Pour the brine of your choice onto the vegetables. (It’s important to make sure the brine covers the vegetables completely. If necessary, place a water-filled sandwich bag or other weight on top of the vegetables to keep them submerged.)

Seal the jars, and place them in the refrigerator. Give them a gentle shake once or twice a day. Now comes the hard part: waiting. Half-sours generally should take about two days to be ready. Give the garlic pickled items a week to a week and a half.

Now let’s bring on the brines! Using the general method above, prepare the brines using the combinations of ingredients below. (All of the brine recipes below are based on two pounds of Kirby cucumbers, which is usually around 12.) First, the half-sour dill brine (used for the cucumbers in the plate pictured):

Basic Brine:
  • 2-1/2  cups water
  • 2-1/2 cups white vinegar
  • ¼ cup Kosher salt
  • 1/2 tsp peppercorns
  • 1 bunch fresh dill
  • 1 Tbsp whole coriander seeds
  • 1 tsp mustard seeds
  • 4 garlic cloves, crushed (paper on is ok)
  • ½ tsp dried red pepper flakes.
Next, our garlic pickling brine (used for the lettuce, celery and roasted red pepper in the plate pictured):
Basic Brine
  • 1 cup white vinegar
  • 3 cups water
  • 3 tablespoons kosher salt
  • 3 cloves of chopped garlic per pint jar
  • 10 peppercorns per pint jar
Finally, the lemon-garlic brine (used for the mushrooms in the plate pictured):
Basic brine: same as garlic pickling brine

Seasonings: same as garlic pickling brine, with the addition of 1 teaspoon of fresh lemon zest per pint jar.
And there you have it: an introduction to the wide, wonderful world of refrigerator pickling! If you’d like a cookbook-style copy of this recipe, drop me a line and I’ll get it right out.

See you next week as we begin our second year of reduced-fat recipes! Till then, stay well, keep it about the food, and always remember to kiss the cook. ;-)


  1. Thanks for the recipes and tips! So easy to follow!! Hi Barbara!! XOXOX

  2. Thanks, Kim! I used to do a lot of pickling, and then got away from it. It just seemed like a good time to get started again.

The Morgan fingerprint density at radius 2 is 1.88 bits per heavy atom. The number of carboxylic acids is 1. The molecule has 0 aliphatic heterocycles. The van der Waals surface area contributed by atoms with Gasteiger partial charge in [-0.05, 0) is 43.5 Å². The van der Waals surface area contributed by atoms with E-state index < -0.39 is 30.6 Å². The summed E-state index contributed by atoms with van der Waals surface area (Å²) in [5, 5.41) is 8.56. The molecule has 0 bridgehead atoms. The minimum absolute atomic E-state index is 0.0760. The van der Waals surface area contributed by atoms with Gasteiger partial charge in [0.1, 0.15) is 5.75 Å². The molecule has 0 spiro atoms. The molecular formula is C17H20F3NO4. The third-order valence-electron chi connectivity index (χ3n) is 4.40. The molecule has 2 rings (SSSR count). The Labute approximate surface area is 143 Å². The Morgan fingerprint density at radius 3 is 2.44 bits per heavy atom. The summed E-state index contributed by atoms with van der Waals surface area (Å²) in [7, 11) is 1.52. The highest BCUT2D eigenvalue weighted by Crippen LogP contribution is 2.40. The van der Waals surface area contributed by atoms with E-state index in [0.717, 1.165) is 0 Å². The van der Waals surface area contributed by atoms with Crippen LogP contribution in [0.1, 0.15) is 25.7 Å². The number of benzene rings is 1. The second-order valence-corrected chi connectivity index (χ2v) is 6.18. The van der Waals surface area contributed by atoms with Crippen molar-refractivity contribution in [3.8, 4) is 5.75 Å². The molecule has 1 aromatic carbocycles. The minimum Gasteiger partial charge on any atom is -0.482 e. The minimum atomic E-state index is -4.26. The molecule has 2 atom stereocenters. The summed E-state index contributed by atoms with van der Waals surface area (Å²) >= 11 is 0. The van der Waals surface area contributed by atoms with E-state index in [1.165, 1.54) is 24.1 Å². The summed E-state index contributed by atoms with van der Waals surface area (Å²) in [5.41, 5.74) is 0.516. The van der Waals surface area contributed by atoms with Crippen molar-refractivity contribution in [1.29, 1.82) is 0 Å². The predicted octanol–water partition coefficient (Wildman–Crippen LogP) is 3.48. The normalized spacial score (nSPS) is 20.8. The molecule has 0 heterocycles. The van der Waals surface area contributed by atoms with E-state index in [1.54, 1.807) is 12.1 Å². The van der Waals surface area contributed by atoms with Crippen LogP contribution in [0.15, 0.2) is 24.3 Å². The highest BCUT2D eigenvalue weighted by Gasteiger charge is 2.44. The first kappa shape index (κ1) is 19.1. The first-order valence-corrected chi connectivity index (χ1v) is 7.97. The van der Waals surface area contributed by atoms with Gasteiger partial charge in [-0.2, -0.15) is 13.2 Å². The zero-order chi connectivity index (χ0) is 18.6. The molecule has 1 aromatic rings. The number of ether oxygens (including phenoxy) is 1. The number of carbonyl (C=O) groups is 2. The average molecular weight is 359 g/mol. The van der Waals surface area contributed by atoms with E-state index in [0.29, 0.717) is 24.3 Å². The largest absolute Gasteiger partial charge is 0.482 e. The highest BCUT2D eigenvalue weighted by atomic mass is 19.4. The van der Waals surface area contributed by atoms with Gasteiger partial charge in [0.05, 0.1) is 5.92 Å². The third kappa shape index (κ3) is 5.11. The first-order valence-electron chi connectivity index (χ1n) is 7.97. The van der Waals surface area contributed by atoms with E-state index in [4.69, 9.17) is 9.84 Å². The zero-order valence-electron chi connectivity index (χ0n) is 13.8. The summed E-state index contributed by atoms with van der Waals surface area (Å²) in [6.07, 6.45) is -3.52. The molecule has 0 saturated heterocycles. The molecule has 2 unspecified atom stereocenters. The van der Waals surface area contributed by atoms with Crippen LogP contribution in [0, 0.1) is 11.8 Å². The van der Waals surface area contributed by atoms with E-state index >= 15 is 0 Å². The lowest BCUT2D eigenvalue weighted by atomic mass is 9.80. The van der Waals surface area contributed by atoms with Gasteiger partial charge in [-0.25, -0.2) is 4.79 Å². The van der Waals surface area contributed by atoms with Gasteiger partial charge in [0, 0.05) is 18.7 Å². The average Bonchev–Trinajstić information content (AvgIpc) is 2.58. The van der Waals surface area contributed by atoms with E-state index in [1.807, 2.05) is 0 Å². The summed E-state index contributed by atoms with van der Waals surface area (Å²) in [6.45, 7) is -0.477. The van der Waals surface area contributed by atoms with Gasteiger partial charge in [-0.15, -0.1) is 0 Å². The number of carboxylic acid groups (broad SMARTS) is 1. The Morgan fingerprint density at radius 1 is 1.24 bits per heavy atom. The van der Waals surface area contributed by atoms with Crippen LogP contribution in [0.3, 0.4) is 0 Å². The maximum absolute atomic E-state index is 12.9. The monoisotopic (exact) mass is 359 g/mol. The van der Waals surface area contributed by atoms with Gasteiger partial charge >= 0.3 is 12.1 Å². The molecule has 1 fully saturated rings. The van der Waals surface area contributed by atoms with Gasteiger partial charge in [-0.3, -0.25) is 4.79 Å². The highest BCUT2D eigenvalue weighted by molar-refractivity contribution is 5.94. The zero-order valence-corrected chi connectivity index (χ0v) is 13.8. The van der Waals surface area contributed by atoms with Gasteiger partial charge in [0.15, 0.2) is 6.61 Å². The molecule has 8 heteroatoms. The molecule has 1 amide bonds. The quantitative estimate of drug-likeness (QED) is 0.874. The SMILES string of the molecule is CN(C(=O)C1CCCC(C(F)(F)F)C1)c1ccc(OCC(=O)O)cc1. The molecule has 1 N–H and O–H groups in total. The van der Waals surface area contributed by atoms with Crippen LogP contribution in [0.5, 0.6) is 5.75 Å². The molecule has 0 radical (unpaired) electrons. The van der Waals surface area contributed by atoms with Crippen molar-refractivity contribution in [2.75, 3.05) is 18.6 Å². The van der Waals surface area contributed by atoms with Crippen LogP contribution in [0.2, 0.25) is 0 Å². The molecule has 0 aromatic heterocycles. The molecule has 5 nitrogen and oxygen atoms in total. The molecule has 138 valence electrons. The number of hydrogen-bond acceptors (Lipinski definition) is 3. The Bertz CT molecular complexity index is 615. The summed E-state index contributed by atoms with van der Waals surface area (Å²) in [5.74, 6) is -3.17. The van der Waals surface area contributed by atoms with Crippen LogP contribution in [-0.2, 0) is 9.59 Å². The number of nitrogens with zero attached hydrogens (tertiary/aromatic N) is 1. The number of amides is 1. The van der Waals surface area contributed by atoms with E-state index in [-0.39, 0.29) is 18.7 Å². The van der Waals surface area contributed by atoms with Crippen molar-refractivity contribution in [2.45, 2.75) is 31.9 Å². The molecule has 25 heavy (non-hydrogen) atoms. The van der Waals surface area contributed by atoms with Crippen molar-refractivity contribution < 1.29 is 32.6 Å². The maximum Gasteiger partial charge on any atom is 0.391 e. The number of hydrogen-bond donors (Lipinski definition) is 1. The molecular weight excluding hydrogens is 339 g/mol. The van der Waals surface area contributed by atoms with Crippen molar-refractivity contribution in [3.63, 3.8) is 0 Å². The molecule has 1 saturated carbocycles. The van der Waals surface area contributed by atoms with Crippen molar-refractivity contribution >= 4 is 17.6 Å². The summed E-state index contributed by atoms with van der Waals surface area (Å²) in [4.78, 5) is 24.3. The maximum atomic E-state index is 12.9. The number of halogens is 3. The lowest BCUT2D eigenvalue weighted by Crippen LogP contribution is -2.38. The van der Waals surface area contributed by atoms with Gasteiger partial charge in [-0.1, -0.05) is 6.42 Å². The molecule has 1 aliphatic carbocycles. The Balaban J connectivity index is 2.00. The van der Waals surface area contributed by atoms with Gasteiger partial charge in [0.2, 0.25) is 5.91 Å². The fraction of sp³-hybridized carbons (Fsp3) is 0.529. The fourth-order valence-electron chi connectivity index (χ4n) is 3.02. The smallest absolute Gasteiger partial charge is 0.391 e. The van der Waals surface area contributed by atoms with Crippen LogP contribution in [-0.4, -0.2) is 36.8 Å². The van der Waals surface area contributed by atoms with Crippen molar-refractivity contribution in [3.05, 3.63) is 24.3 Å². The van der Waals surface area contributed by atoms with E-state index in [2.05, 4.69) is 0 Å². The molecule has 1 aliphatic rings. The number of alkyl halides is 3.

3. Hello! I'm visiting my NJ buddy! Man, how I miss the good pickles that I'd get from the barrel in the Bklyn mom & pop shops when I was little! Your post brought back good memories! I wish I weren't so lazy, I'd try some of your pickling recipes. Well, maybe one day. :)

  4. If you pickle it, I will eat it! I just picked up a jar of delicious bread and butter pickles at the farmers' market. I also picked up four pounds of Kirby cucumbers to make refrigerator dills.

    Have a delicious weekend!


  5. oh no! why are you doing this to me? I have just got into making my own jams and after this post I may have to start with a new addition... thank you for the warm welcome btw (I am Barbara and that is the link to my - brand new - blog). hälsningar

  6. Thank you, Gloria, Bonnie and Barbara!

    I hope you'll think about trying the pickling, Gloria. One of the great things about it, especially doing refrigerator pickling, is how easy it is; just combine a few simple ingredients, put everything in a jar, get it to the refrigerator, come back in a couple of days, and there they are, ready to eat!

    Aren't farmer's markets great, Bonnie? Part of what led me to getting back to pickling is a farmer's market around here where one of the booths has the most amazing pickled items. In particular, he's got these mushrooms that are totally delicious and that I've been trying (so far unsuccessfully) to duplicate.

    Oh, and Barbara...what a great blog you've created! Great luck with it!

  7. Looks great. I've enjoyed my recent forays in this area too. And I love your wit! I have the same thoughts about words like pokemon existing!


  8. Thank you, Sandra! Refrigerator pickling is so good and so stunningly easy I am surprised its use is not more widespread. Your work is so creative, I would love to know what kinds of things you pickle. (For me, the lettuce and celery are special favorites because they connect to me so many cherished family meals with my grandmother. The mushrooms too, just because I like them. lol)